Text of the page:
Click Here to visit our Sponsor
The Latest News ! The History of Computing The Magazine Forums Collectors corner Have Fun there ! Buy books and goodies
  Click here to loginLogin Click here to print the pagePrinter ViewClick here to send a link to this page to a friendTell a FriendTell us what you think about this pageRate this PageMistake ? You have mr info ? Click here !Add Info     Search     Click here use the advanced search engine

Texas
Instruments

TI 99 / 2
Browse console museumBrowse pong museum









 

Odyssey 2 / Videopac sprites goodies !

see details
Commodore 64 boot screen goodies !

see details
1kb memory only...sorry goodies !

see details
Space Invaders goodies !

see details
H.E.R.O. goodies !

see details
Oric Atmos goodies !

see details
I love my Oric-1 goodies !

see details
Atari ST bomb icons goodies !

see details
ZX Spectrum goodies !

see details
Commodore 64 goodies !

see details
Space Invaders - Retro Gamer goodies !

see details
Amiga Workbench goodies !

see details
Destroy all humanoids ! goodies !

see details
Commodore VIC-20 goodies !

see details
Apple II goodies !

see details
Amstrad CPC-464 goodies !

see details
Pixel adventurer goodies !

see details
MSX Retro Gamer goodies !

see details
MZ-700 goodies !

see details
Camputers Lynx logo goodies !

see details
Horace is not dead goodies !

see details
Odyssey 2 / Videopac Select Game prompt goodies !

see details
www.old-computers.com logo goodies !

see details
Back to the roots goodies !

see details
Atari ST bee icon goodies !

see details
READY prompt goodies !

see details






T > TOSHIBA  > T 1200


Toshiba
T 1200

T3100 series

Thanks to Torin Darkflight for this complete information and pictures:

Of all the early portable computers manufactured by Toshiba, the T3100 series is, by far, my favorite of them all. The T3100 series were a perfect combination of computing power, durability and portability (All of these in late 80s terms, of course). I am such a loyal fan of the T3100 series that I currently own one, and just purchased a second.
There were five models (That I am aware of) in the T3100 series: The base T3100 (Which I shall discuss here), the T3100/20, the T3100e, The T3100e/40 and the T3100SX.

The base T3100, released in 1986, consisted of an 80286 CPU running at 8MHz, but could be slowed to 4.77MHz using a keyboard shortcut. It also had 640KB system memory, which could be upgraded to 2.6MB. It shipped with MS-DOS 3.2.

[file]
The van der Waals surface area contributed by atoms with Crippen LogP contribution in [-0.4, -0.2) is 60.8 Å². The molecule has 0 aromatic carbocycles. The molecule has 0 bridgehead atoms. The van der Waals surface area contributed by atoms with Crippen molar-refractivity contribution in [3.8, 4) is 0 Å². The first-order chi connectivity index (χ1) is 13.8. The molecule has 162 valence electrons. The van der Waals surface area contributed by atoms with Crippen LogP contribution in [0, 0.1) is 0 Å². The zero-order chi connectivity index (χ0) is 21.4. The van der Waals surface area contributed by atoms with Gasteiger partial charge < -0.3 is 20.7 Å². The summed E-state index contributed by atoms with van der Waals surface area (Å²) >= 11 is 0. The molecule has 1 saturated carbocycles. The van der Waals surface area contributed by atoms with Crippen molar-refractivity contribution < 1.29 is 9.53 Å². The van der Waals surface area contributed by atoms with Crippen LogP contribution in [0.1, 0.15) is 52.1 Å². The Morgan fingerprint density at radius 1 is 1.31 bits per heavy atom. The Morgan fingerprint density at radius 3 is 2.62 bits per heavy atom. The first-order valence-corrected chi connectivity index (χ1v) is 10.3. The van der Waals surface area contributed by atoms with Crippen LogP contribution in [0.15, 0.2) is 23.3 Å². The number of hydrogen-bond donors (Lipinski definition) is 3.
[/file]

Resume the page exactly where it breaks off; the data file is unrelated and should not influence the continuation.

Storage included a standard 3.5" 720KB floppy diskette drive, and an internal 10MB hard disk drive. An optional external 5.25" floppy diskette drive could also be connected through the parallel/printer port. The T3100 also had a special optional "floppy link" cable, which allowed the T3100 to connect to and use the floppy drive on an IBM desktop system.

The T3100 had an interesting display adapter. It was fully CGA compatible, however it also had a special high-resolution (For the time) 640x400 display mode which is similar to and partially compatible with the Olivetti/AT&T 6300 graphics. The T3100 display was a 9.6" monochrome orange gas plasma panel capable of displaying this special hi-res mode, and other low-res modes. An external monitor could also be connected via a 9-pin RGB port.

The T3100 included a single proprietary expansion slot. Upon initial release, there were two expansion accessories available. One was an internal 1200 baud modem, the second an expansion card and chassis that housed five standard 8-bit ISA slots, thus allowing greater expandability. Eventually, other third-party compatible accessories were made available, such as an ethernet NIC, a faster (2400 baud) modem, even a 1MB memory card that further extended the system RAM beyond the original 2.6MB limit (Thus, 3.6MB is the actual maximum system RAM). Other miscellaneous peripherals included an external numberpad (Which was actually a reversed left-handed version of the standard numberpad) and an ExpressWriter 201 portable printer.

Although portable for the time, the T3100 is a beast in comparison to today's portability standards. It was 12.2" wide, 14.2" long and 3.1" thick, and it weighed a hefty 15 pounds, quite a burden to carry around. Luckily it has a built-in handle (Which doubles as a stand when the system is in use) to help make it easier to carry, a plus if one had neglected to purchase the padded carrying case. Although classified as portable and regardless of the "clamshell" design of current notebooks/laptops, the T3100 was simply just a luggable computer. Except for the T3100SX, it had no internal battery, thus it required access to an AC outlet to operate.

Quick info about the other T3100 models:
The T3100/20 was essentially the same as the base T3100, except it had a larger hard disk drive (20MB instead of 10MB).
The T3100e had a 12MHz 80286 CPU, 1MB RAM and a 20MB hard disk drive.
The T3100e/40 was the same as the T3100e, but with a larger 40MB hard disk drive.
The T3100SX had a 16MHz i386SX CPU, 1MB RAM and a 40MB or 80MB hard disk drive, and also included an
internal rechargeable battery for true portability.





 
Summary

More pictures
Adverts
Internet Links
Documentations
Mini-Forum
Click here to go to the top of the page   
Contact us | members | about old-computers.com | donate old-systems | FAQ
OLD-COMPUTERS.COM is hosted by - NYI (New York Internet) -